|About Us | What's New | Search | Site Map | Contact Us|
AWADmail Issue 111February 2, 2004
A Weekly Compendium of Feedback on the Words in A.Word.A.Day and Other Interesting Tidbits about Words and Languages
From: Karen White (k109236ATmsn.com)
Surely I remember my Chaucer correctly (swyve, which could have the same root as swivel). If one considers that a swivel chair twists and turns, and that an agitator in a washing machine twists and turns, then being in an agitated state seems like a perfect definition for swivet. I have visions of swiveters (please, let's make that a word!) wringing their hands in sweaty desperation.
From: David Warnick (dupont1536ATworldnet.att.net)
It may be a formal speech, especially a hortatory one, but in a criminal trial, when the defendant has pleaded guilty, "to allocute" to the crime is to admit specifically and in detail to each separate element of the crime that the prosecution would otherwise have to prove.
From: Diane Borger (dianess2AThotmail.com)
On the morning after my father passed away, January 29th, I opened my mail to find the word of the day, empyreal; 'celestial, relating to pure light, ascending to the heavens'... I cannot begin to tell you the emotion and sense of providence that brought about.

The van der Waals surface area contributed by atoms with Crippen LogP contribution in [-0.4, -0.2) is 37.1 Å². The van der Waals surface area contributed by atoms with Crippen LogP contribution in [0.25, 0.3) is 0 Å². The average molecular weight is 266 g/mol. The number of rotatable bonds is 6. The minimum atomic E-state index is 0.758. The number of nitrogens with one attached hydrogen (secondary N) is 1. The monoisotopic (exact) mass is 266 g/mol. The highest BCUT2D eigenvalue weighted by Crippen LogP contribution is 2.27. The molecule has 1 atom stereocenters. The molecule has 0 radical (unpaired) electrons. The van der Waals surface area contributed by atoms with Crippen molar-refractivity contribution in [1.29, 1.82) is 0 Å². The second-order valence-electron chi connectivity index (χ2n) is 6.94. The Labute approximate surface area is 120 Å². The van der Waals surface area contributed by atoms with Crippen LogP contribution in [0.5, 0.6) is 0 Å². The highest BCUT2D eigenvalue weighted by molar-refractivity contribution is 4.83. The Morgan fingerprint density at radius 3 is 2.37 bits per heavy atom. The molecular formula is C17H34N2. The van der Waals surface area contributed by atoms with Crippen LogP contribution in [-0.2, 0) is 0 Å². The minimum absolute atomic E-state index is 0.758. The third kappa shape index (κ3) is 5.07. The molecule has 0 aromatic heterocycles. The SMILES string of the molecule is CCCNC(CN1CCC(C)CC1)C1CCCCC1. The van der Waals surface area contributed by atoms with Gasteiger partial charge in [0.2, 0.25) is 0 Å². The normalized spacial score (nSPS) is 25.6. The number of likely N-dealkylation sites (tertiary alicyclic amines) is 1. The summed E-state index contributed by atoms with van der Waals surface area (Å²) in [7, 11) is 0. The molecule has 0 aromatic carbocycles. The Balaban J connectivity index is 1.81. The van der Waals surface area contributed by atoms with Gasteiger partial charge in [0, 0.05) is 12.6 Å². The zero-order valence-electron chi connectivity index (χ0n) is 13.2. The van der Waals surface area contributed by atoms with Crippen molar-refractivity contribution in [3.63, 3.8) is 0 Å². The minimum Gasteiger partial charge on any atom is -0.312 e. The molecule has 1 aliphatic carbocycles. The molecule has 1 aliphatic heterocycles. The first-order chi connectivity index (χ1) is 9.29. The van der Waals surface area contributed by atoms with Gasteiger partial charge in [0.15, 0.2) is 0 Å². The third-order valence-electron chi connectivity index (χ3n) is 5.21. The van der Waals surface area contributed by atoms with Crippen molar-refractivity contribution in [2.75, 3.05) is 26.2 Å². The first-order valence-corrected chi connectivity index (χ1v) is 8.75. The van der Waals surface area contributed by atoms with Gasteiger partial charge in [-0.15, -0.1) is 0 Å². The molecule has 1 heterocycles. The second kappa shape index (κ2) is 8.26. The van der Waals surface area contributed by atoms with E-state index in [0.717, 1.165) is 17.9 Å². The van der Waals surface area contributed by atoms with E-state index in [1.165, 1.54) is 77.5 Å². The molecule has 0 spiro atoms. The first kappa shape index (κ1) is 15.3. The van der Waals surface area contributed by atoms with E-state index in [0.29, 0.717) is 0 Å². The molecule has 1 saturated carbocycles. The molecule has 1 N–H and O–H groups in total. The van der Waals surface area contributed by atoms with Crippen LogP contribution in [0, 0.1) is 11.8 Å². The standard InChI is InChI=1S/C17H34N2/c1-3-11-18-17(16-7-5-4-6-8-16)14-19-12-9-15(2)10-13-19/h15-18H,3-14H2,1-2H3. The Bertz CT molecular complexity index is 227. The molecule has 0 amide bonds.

Just wanted you to know that your daily word of interest and enlightenment has also brought to one grieving woman an unintended, but deeply, spiritually moving impact as well.
From: Veronica Moriarty (vmoriartATsrhs.com)
As a pharmacist I am intrigued by the trade names that pharmaceutical companies come up with for their products. Some names are based on the chemistry and/or pharmacokinetics of the drug, while others seem to be invented for their phonetic allure. I have always wondered where Solvay Pharmaceuticals got the name for their product "Balneol" -- a perianal cleansing lotion containing mineral oil and lanolin oil. The name makes much more sense now...
From: Rama Kulkarni (ramaa1ATpacbell.net)
Reading about the word balneal, reminded me of Mycobacterium balnei ("swimming pool mycobacterium") that can cause skin infections related to aquatic activity.
Mycobacterium tuberculosis is its more famous relative!
Words form the thread on which we string our experiences. -Aldous Huxley, novelist (1894-1963)